Anti-vaxxers then often turn to the Constitution and their right to life, liberty and the pursuit of happiness as being at stake.
However, there are currently no laws being made to penalize anti-vaxxers… but there’s been a lot of discussion. An academic article titled Free to Choose but Liable for the Consequences: Should Non- Vaccinators Be Penalized for the Harm They Do? writes:
Is there a case or holding non-vaccinators legally liable for harm caused to others by their inaction? This will depend on the answers to two questions. First, does the scientific capability exist to prove that Jinny infected Michael with measles? If so, are there legal grounds for either criminal or civil liability?
What do you think should be done? Should there be legal ramifications for anti-vaxxers if admissible in court? Comment below.
4. Vaccines Cause Autism
One of the biggest arguments by the anti-vaccine movement is that vaccines are the cause of the dramatic rise of autism diagnosis for children in the United States.
The movement picked up media attention when former Playboy Playmate of the Year Jenny McCarthy championed the cause.
In recent years the antivaccine movement has focused on the claim that vaccines are linked to neurological injury, and specifically to the neurological disorder autism, now referred to as autism spectrum disorder (ASD). However the scientific evidence overwhelmingly shows no correlation between vaccines in general, the MMR vaccine specifically, or thimerosal (a mercury-based preservative) in vaccines with ASD or other neurodevelopmental disorders.
The primary argument made for an association between thimerosal and ASD is that the rate of diagnosis of ASD has been steadily increasing since the early 1990s. At that time also the routine vaccine schedule was increasing, resulting in an increasing total dose of thimerosal. The antivaccinationists then assume causation from correlation to blame rising ASD rates on thimerosal.
However, by 2002 thimerosal was completely removed from the routine vaccine schedule, and now remains only in some flu vaccines. The total dose of thimerosal exposure is far below 1990 levels, before ASD diagnoses began to rise. Antivaccinationists predicted that ASD rates would fall dramatically in the years following the removal of thimerosal from most vaccines – but rates have continued to rise without even the slightest change in the rate of increase. This is a powerful refutation of the thimerosal-autism hypothesis, and has been replicated in other countries.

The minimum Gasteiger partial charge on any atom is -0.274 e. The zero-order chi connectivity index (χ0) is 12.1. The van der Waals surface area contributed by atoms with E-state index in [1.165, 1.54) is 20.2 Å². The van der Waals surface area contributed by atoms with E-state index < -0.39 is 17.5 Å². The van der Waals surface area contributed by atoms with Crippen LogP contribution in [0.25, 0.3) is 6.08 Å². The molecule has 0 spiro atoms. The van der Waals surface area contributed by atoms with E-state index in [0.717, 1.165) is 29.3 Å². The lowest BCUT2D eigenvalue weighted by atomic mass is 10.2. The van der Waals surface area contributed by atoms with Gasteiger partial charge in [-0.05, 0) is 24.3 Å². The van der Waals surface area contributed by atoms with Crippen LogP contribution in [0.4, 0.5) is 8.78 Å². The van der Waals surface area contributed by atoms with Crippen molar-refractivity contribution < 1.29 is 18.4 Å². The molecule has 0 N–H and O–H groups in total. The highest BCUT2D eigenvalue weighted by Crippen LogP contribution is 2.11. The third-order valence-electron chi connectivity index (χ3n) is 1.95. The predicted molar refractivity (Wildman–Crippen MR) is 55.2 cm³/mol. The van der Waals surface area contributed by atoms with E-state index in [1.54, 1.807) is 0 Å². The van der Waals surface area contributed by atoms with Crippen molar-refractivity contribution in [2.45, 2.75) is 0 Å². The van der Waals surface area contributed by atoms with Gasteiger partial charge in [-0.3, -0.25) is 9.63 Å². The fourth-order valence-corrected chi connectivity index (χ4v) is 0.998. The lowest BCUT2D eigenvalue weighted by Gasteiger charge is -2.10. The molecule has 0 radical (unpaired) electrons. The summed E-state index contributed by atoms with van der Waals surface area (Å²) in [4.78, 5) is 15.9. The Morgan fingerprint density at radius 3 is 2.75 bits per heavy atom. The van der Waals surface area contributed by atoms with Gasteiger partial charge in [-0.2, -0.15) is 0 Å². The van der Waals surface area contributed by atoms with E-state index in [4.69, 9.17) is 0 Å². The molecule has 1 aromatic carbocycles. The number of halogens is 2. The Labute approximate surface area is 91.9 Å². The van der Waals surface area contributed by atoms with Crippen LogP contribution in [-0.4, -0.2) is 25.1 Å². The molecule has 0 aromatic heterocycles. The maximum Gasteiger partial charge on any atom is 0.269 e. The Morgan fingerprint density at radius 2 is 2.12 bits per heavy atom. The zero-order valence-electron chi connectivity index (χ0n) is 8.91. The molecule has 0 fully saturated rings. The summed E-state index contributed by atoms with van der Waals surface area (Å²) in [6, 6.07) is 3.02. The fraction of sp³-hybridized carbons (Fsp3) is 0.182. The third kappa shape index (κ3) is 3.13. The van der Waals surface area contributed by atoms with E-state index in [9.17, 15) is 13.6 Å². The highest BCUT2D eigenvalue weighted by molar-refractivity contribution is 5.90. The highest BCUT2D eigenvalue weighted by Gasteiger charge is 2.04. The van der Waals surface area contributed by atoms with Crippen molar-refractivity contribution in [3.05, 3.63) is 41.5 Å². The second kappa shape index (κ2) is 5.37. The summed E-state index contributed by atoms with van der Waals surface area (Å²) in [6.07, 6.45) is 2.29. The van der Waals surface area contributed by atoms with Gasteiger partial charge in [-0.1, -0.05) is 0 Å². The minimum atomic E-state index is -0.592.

The rate in increase of autism is probably best attributed to the fact that doctors have gotten better at diagnosing it since it was identified in 1943 by child psychiatrist Leo Kanner.
5. Measles Transmitted by Vaccinated People
This is one of the more bizarre beliefs that some anti-vaxxers hold.
The basis for their hypothesis comes from a 2011 New York City measles scare. A April 2014 article from ScienceMag.com writes:
… a fully [twice] vaccinated 22-year-old theater employee in New York City who developed the measles in 2011 was released without hospitalization or quarantine. But like Typhoid Mary, this patient turned out to be unwittingly contagious. Ultimately, she transmitted the measles to four other people, according to a recent report in Clinical Infectious Diseases that tracked symptoms in the 88 people with whom “Measles Mary” interacted while she was sick. Surprisingly, two of the secondary patients had been fully vaccinated. And although the other two had no record of receiving the vaccine, they both showed signs of previous measles exposure that should have conferred immunity.
There is basis to this story, however. The Oxford Journal writes:
This is the first report of measles transmission from a twice vaccinated individual. The clinical presentation and laboratory data of the index were typical of measles in a naïve individual. Secondary cases had robust anamnestic antibody responses. No tertiary cases occurred despite numerous contacts. This outbreak underscores the need for thorough epidemiologic and laboratory investigation of suspected measles cases regardless of vaccination status.
This rare occurrence could stem from the fact that people aren’t getting vaccinated and that measles is mutating, as cited in fact one, or that this person simply holds a strange genetic make-up. It wasn’t too long ago that it was discovered that many Northern Europeans are resistant to HIV.